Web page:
How I Work: 18 questions with 25-year-old Knights pitcher Carson Fulmer

How I Work: 18 questions with 25-year-old Knights pitcher Carson Fulmer
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Carson Fulmer is a pitcher for the Charlotte Knights who has spent time with the Chicago White Sox (the Knights are the AAA affiliate for the Sox).

Fulmer was selected in the first round of the 2015 MLB draft (No. 8 pick) by the Sox and made his major league debut in 2016.

Prior to his professional career, he led Vanderbilt to the 2014 College World Series title. Here’s how Carson works.

BBT-baseball ballpark in charlotte



(1) What’s a typical day like for you during baseball season?

I don’t sleep very well. I’m up pretty early.

I’m a big coffee guy, so I’ll start the day off with grabbing a cup of coffee. I go to Rhino Market daily.

I get to the field around 1 p.m. or 1:30 p.m. and try to get a workout and a good stretch in and stick to my physical routine. Then I stretch usually around 3:30 p.m. or so, BP, game, then head to bed probably around midnight-ish.

It’s pretty consistent.

Then I wake up probably around 6 a.m. or so.

(2) Do you have any pre-game rituals or superstitions?

I’m not superstitious. I’m a big shoe guy. I love my spikes, love my sneakers, and take a lot of pride in making sure they’re clean.

That’s probably my only superstition.

(3) How do you pass the time on the road?

I love golf. Some of us on the team will get out and play on the road. It’s just another sport that can be competitive, and it’s completely different than what I do for a living. It gets you out on the course, the place is peaceful, you can relax and go out with your boys.

Besides that, I love my teammates. I love spending time with them. When we’re on the road, we’ll go out and explore the city. We’re a pretty close group so we like spending time together.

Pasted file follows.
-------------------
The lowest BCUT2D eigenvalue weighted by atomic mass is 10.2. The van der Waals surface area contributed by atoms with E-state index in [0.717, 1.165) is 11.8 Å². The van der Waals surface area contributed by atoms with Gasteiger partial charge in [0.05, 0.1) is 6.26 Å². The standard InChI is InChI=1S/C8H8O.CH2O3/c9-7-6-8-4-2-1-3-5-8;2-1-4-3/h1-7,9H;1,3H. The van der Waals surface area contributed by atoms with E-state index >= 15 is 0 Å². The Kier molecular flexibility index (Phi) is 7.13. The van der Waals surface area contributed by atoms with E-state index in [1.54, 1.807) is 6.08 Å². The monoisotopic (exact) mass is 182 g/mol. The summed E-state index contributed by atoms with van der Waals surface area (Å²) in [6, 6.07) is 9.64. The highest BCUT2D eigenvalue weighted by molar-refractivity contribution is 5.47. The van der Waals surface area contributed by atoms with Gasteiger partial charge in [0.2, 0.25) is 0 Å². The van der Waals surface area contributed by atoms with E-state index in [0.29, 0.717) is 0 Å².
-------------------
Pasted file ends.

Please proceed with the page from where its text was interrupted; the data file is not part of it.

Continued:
(4) Playing pro baseball seems like it’s filled with high highs and low lows. How do you stay positive during tough moments?

I don’t want to sound too cliche, but I try never to get too high or too low. Life’s too short to worry about small things or even major things. At the end of the day, most of the time they all work themselves out.

And you know, I love what I do for a living. I love the people that I’m around. I’m very fortunate to have had a lot of experiences, both academically and athletically. And life’s been a blessing, that’s for sure. I’m enjoying every second.

(5) How do you handle people who talk smack to you on social media after a tough game?

There’s quite a few of them! (laughs). Hey, everybody has their own opinion. You know, they have the right to do that.

I’ve had some bumps in the road, and I’ve had a lot of success as well. It’s comical sometimes. I just know that every time I go out there, I try to do my best.

(6) What are some of your favorite cities to play baseball in?

Charlotte’s obviously a best-case scenario for all of us. It’s beautiful. In a big league city, besides Chicago, it’s Seattle.

I’m from Florida originally, so it’s a nice change of scenery.

(7) What did you do with the first paycheck you received as a professional athlete?

I saved it. My wife and I just bought a house about three months ago so it’s been a while, but we wanted to make sure that the purchase paid some dividends.

(8) How many people manage the business side of your career?

I have a few agents. I’ve had them since high school. Family friends. They’re guys I trust.